For the majority of patients, conservative treatment methods for ingrown toenails are needed from a clinic. If the problem occurs from the tip to a quarter of the way down the sulci, then small nippers should easily remove the offending nail with minimal discomfort to the patient. The clinician would then use a Blacks file to smooth the edge of any rough edges. It is a relatively painless 5-minute procedure.
If you have had one ingrown toenail, and that is the one you are treating, then Nail Surgery is not really advised, mainly because it is overkill- there is no need unless the nail is too bad to work on conservatively.
Usually, the toe, once the spike has been taken out, will reduce itself to its original size and the inflammatory reaction will reduce. Just like taking a splinter out of your skin, once it has been done, the site heals itself up without a problem.
There are no home treatments that can effectively take out ingrown toenails without making the problem worse:
1. Use saltwater. Only use it for 3 mins max and then dress the area with a clean dressing that covers the whole area. Saltwater bathes daily and changes the dressing at the same time. This will keep down infection until you get to see someone. If you need to have a shower/ bath then keep your dressing on when you do bathe, but do the redressing routine when you come out.
2. Always place a sterile dressing over the affected area- never put tape on the area because it will stick and cause pain. Change this daily.
3. Does cutting a “V” shaped section out of the nail help? No. There is nothing to suggest, or even proven that it eases pressure, all it will do is cause holes in hosiery and socks.
4. Some people favor inserting cotton wool down the sides of the sulci to relieve the pressure and some people have noted success with this type of treatment. I have reservations about sticking anything foreign down the sulci. I believe that people forget about the cotton wool and now you have debris that will not degrade and will become compact over time causing extra pressure and problems. I believe that this is a poor treatment option that has been around for a long time so it seems like it is “standard treatment practice”.
5. Another treatment option is the application of a brace to the nail that lifts up the sides of the ingrown toenail. This is a similar technique to the cotton wool idea, but the brace is attached over the nail and can be checked and removed after a month of wearing the brace. Many people have reported success, but again I have doubts about the long-term use of such a device. A brace adds more pressure to the skin especially when they are solid objects so the choice of patient needs to be considered. The use of the brace means that the patient needs to revisit in one month of application to see if there is any difference.
Unfortunately, adherence is a problem and it is likely that the brace will be tampered with especially if it is left on for long periods of time. Also, it is a nail growth problem, once the brace has been removed is the nail going to be ingrown-free? Probably not.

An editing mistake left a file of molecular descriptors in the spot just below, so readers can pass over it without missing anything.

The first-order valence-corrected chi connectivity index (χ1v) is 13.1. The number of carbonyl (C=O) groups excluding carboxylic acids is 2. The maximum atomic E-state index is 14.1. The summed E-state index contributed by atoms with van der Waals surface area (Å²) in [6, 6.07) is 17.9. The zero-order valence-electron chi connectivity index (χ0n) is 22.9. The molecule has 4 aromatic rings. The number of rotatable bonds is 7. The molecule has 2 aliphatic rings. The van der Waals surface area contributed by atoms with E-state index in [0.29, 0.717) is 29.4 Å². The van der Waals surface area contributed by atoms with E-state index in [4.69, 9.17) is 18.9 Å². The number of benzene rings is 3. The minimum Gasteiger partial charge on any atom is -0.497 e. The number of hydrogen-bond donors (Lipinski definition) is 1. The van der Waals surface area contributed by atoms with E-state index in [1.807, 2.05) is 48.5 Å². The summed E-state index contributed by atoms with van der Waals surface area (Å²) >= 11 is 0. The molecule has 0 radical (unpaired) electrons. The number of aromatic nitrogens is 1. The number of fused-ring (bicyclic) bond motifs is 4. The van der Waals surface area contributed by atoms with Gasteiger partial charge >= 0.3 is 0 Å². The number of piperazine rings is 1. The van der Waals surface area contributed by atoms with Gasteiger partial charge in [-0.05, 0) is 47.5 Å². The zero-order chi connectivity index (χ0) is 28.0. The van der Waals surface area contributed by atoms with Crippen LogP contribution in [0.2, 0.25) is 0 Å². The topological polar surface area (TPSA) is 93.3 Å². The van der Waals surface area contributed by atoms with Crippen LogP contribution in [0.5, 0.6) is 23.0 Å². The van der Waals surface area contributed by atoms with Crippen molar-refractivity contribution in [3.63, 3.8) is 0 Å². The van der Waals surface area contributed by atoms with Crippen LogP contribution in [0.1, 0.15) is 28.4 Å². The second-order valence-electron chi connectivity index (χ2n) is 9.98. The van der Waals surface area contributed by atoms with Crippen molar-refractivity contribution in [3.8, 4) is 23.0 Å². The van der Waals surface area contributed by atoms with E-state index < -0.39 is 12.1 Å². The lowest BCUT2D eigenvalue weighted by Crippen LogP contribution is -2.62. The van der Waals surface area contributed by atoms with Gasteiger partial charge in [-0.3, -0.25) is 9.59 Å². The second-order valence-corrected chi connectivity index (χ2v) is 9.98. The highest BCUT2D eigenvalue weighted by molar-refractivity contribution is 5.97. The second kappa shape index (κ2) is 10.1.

Severe Ingrown Toenails
This is where it gets slightly gray.
The best, simplest and easiest treatment for severe or reoccurring ingrown toenails is the use of minor surgery. Now many clinicians have different methods and different ways of doing this simple procedure, unfortunately, they can mess it up for everybody as well.
What we do is the following:
1. Assess the patient, making sure that they know what is happening, they want it done and other treatment options have been discussed.
2. Inject the toe with a local anesthetic, this does sting a bit but then the whole toe goes numb. You will be able to feel tugging but no pain, in done right.
3. We test the toe- make sure you can not feel anything, if you can we might wait longer (takes 10 mins to kick in) or give you more- into an area where you can’t feel.
4. We then begin, and using specialized nail clippers we clip the offending part of the nail away. If it is for the sides of the nail we take both sides out forces push over and will cause an ingrown nail on the other side if not done, also it looks better. If removal of the whole nail, we remove the nail.
5. Any removal of the nail comes with it the matrix- where the nail grows from. Any left behind will start the whole process again.
6. We then apply Phenol to the area where the matrix comes from. This stops the nail from growing back 97% of the time. In certain circumstances, we would not use Phenol as we want the nail to grow back.
7. We dress the area and make sure the patient is OK, and then we see them back the next day and then every week after that, giving instructions on how to take care of the toe.
In all of this the patient has not had their skin cut, can walk in and out of the clinic and the procedure itself took 8 minutes. In all the body takes 4-6 weeks to heal the toe. It’s because of the Phenol that it takes so long, but you walk out pain-free 😉
If you go to the hospital, sometimes they surgically cut the matrix away which increases healing time, and many times the nail grows back because they haven’t got all of it.
All in all, it depends upon the site of the ingrown toenails if there is an infection, and how long you have had it to decide what needs to be done.